Pitchers and catchers will be reporting to Spring Training in about three weeks but a slow offseason means there are still plenty of free agents out there. MLBTR already took a look at the center fielders and catchers still available and will now take a look at some notable shortstops.
- Tim Anderson: It’s no secret that last year was a disaster for Anderson, a stunning drop-off from his previous performance. From 2019 to 2022, he hit .318/.347/.473 for a wRC+ of 123. Last year, his line was just .245/.286/.296. His wRC+ of 60 was the lowest of all qualified hitters in the league. His defense also seemed to take a step back. Despite that rough year, his prior track record and a weak free agent class should get him a chance somewhere. Optimists could perhaps point to an April knee injury as the culprit for 2023, with better health perhaps leading to better results. Anderson has expressed a willingness to move to other positions going forward, but the lack of better alternatives should work in his favor.
- Amed Rosario: Like Anderson, Rosario also experienced a big drop-off in 2023, though not quite as precipitous. He hit .282/.315/.412 from 2019 to 2022, leading to a wRC+ of 101. The reviews on his glovework were mixed. Last year, he hit just .263/.305/.378 between the Guardians and Dodgers, leading to an 88 wRC+. The latter club, after acquiring him in a trade, had him spend more time at second base than at short. It’s unclear whether clubs around the league will consider him a proper shortstop or more of a second baseman that could play there in a pinch. The offense has been uneven but he’s always had good numbers with the platoon advantage, even in his poor 2023 campaign. The righty hitter slashed .282/.326/.442 against southpaws last year for a 112 wRC+.
- Gio Urshela: Going back to his 2019 breakout with the Yankees, Urshela has hit .291/.335/.452 for a wRC+ of 115. He’s also considered a strong defender at third base but has only had brief glimpses at short. While he’s had over 4,600 innings at the hot corner, he’s tallied just 359 at the six hole. His numbers there haven’t been especially strong either. He’s also coming off a season that was ended by a pelvic fracture suffered in June. He may be the most reliable bat in this bunch but he’s probably not considered an everyday shortstop. Then again, the dearth of attractive options may tempt some club to give it a shot.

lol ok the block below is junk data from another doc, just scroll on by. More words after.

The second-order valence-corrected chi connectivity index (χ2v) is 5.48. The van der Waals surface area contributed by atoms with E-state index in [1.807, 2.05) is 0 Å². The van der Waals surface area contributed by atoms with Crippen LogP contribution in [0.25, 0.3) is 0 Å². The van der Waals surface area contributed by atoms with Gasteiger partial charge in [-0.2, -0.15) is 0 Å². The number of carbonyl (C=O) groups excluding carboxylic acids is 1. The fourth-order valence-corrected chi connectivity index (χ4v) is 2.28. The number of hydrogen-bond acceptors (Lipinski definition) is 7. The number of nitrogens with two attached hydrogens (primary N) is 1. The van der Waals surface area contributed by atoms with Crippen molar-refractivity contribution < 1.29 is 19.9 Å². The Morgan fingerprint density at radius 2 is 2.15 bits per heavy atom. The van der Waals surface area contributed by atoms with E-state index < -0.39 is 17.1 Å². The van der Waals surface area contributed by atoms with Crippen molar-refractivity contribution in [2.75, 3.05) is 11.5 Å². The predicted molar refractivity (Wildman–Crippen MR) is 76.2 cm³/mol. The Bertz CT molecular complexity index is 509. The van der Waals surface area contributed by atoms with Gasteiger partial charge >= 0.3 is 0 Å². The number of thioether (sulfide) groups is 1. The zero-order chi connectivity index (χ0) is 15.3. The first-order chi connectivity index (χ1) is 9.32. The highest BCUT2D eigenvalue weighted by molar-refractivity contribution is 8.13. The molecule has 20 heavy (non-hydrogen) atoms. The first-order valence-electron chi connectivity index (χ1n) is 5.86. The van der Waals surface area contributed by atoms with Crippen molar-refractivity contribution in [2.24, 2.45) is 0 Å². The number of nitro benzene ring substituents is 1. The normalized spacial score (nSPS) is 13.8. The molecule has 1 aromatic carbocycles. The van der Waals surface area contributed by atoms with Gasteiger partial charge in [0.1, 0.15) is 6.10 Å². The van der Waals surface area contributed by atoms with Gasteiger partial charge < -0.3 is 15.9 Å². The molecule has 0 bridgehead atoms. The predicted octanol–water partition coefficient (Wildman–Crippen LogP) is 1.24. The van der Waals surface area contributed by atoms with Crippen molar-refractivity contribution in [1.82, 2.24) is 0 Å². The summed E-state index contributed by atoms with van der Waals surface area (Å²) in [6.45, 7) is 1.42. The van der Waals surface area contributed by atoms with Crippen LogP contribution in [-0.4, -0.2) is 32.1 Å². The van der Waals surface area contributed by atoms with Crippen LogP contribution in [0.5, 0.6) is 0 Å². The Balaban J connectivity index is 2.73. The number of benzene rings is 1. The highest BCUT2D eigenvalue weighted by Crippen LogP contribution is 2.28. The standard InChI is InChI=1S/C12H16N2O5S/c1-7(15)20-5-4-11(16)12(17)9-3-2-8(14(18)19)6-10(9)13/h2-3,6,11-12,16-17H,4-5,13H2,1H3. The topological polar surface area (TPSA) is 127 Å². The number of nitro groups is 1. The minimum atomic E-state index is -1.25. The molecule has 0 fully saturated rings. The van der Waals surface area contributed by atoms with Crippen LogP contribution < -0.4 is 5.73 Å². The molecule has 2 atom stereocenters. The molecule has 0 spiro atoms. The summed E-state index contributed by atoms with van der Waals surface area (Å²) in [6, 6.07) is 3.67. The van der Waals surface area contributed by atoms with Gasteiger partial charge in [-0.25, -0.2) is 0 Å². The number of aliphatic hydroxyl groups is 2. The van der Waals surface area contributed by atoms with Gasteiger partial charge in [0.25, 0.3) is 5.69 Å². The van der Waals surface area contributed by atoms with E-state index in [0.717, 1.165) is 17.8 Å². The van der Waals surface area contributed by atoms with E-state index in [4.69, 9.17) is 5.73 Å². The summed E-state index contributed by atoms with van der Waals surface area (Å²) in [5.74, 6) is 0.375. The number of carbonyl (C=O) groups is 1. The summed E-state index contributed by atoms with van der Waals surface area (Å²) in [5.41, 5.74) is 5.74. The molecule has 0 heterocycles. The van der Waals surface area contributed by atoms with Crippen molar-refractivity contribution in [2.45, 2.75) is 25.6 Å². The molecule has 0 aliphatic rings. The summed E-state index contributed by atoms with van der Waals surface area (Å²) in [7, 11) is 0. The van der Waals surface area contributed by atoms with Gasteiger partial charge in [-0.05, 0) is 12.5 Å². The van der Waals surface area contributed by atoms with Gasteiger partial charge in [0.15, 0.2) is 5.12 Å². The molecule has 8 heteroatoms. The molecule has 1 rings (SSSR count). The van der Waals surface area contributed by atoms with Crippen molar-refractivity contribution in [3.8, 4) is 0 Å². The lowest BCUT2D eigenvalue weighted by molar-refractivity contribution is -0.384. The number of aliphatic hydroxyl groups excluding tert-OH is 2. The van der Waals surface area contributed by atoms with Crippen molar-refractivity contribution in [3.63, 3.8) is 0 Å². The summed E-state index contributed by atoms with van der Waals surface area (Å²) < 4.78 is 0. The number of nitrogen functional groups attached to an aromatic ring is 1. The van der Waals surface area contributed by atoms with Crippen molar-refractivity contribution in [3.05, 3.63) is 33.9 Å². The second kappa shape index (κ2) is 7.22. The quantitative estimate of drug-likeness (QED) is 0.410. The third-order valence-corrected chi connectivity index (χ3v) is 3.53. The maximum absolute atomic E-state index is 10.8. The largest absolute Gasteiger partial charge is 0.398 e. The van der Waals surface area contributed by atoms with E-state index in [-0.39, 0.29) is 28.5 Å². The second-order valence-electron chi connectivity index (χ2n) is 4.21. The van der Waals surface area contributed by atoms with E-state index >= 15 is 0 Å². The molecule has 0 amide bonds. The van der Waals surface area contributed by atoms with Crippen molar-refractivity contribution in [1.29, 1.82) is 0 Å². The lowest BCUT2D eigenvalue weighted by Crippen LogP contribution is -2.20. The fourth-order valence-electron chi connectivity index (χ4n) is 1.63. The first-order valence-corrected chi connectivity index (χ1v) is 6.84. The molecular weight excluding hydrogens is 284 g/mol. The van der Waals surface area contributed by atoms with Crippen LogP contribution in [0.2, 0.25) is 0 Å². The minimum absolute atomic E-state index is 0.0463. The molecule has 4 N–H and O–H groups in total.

- Elvis Andrus: The ceiling may not be too exciting with Andrus, but he has more reliability than the names ahead of him on this list. He played 112 games for the White Sox last year, missing a few weeks due to an oblique strain but otherwise staying healthy. He’s only had one full season in his career where he didn’t top that mark, getting to just 97 games in 2018. His .251/.304/.358 batting line translated to a wRC+ of just 81, not far below his career production, but he stole 12 bases and was still considered good in the field. His 1.1 fWAR on the year was easily the highest of anyone else in this post and he’s never been lower than that in a full season. Due to the aforementioned players dealing with rough years and injuries, none of these other guys even got to 0.5 fWAR.
- Adalberto Mondesí: The flip side to Andrus, Mondesí is not reliable at all but comes with a more enticing ceiling. Health has been a constant issue with him, as his 2019 season was the only time he got into more than 75 games, suiting up for 102 contests that year. Most recently, he suffered a torn ACL in April of 2022 and hasn’t appeared in a game since. But he had a strong run with the Royals from 2018 to 2021 when he was able to take the field. He hit 35 home runs in 1,103 plate appearances, though a 4.3% walk rate kept his on-base percentage low. His .261/.293/.445 batting line translated to a wRC+ of 92 but he paired that with strong defense and 114 stolen bases in 271 games. He produced 7.4 fWAR in that time, not even two full seasons’ worth of contests. The health issues will give clubs plenty of pause but he’s still just 28 years old and is almost two years removed from his ACL surgery at this point.